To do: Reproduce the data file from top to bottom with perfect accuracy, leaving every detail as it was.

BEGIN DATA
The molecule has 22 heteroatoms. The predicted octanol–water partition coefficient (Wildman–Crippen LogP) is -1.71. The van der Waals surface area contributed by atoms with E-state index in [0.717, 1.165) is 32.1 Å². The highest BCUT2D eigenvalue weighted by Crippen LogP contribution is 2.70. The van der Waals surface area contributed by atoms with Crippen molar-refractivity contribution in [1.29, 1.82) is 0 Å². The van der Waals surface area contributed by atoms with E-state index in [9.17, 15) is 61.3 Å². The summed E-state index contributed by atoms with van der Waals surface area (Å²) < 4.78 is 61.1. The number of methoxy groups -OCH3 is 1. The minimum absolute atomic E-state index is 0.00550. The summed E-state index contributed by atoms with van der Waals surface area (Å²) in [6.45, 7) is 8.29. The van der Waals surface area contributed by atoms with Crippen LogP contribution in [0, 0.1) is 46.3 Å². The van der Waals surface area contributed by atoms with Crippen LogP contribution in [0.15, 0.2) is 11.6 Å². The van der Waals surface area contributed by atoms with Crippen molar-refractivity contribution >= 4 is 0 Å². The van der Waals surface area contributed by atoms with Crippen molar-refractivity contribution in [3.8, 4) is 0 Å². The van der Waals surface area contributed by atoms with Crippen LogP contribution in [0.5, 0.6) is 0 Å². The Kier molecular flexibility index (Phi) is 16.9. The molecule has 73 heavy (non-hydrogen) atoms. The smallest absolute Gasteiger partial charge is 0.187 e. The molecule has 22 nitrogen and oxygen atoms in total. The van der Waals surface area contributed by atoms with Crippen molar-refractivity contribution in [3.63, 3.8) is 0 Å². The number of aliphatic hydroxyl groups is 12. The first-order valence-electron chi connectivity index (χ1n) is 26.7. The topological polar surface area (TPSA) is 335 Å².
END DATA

The molecule has 22 heteroatoms. The predicted octanol–water partition coefficient (Wildman–Crippen LogP) is -1.71. The van der Waals surface area contributed by atoms with E-state index in [0.717, 1.165) is 32.1 Å². The highest BCUT2D eigenvalue weighted by Crippen LogP contribution is 2.70. The van der Waals surface area contributed by atoms with Crippen molar-refractivity contribution in [1.29, 1.82) is 0 Å². The van der Waals surface area contributed by atoms with E-state index in [9.17, 15) is 61.3 Å². The summed E-state index contributed by atoms with van der Waals surface area (Å²) < 4.78 is 61.1. The number of methoxy groups -OCH3 is 1. The minimum absolute atomic E-state index is 0.00550. The summed E-state index contributed by atoms with van der Waals surface area (Å²) in [6.45, 7) is 8.29. The van der Waals surface area contributed by atoms with Crippen LogP contribution in [0, 0.1) is 46.3 Å². The van der Waals surface area contributed by atoms with Crippen LogP contribution in [0.15, 0.2) is 11.6 Å². The van der Waals surface area contributed by atoms with Crippen molar-refractivity contribution >= 4 is 0 Å². The van der Waals surface area contributed by atoms with Crippen molar-refractivity contribution in [3.8, 4) is 0 Å². The van der Waals surface area contributed by atoms with Crippen LogP contribution in [0.5, 0.6) is 0 Å². The Kier molecular flexibility index (Phi) is 16.9. The molecule has 73 heavy (non-hydrogen) atoms. The smallest absolute Gasteiger partial charge is 0.187 e. The molecule has 22 nitrogen and oxygen atoms in total. The van der Waals surface area contributed by atoms with Crippen molar-refractivity contribution in [3.63, 3.8) is 0 Å². The number of aliphatic hydroxyl groups is 12. The first-order valence-electron chi connectivity index (χ1n) is 26.7. The topological polar surface area (TPSA) is 335 Å².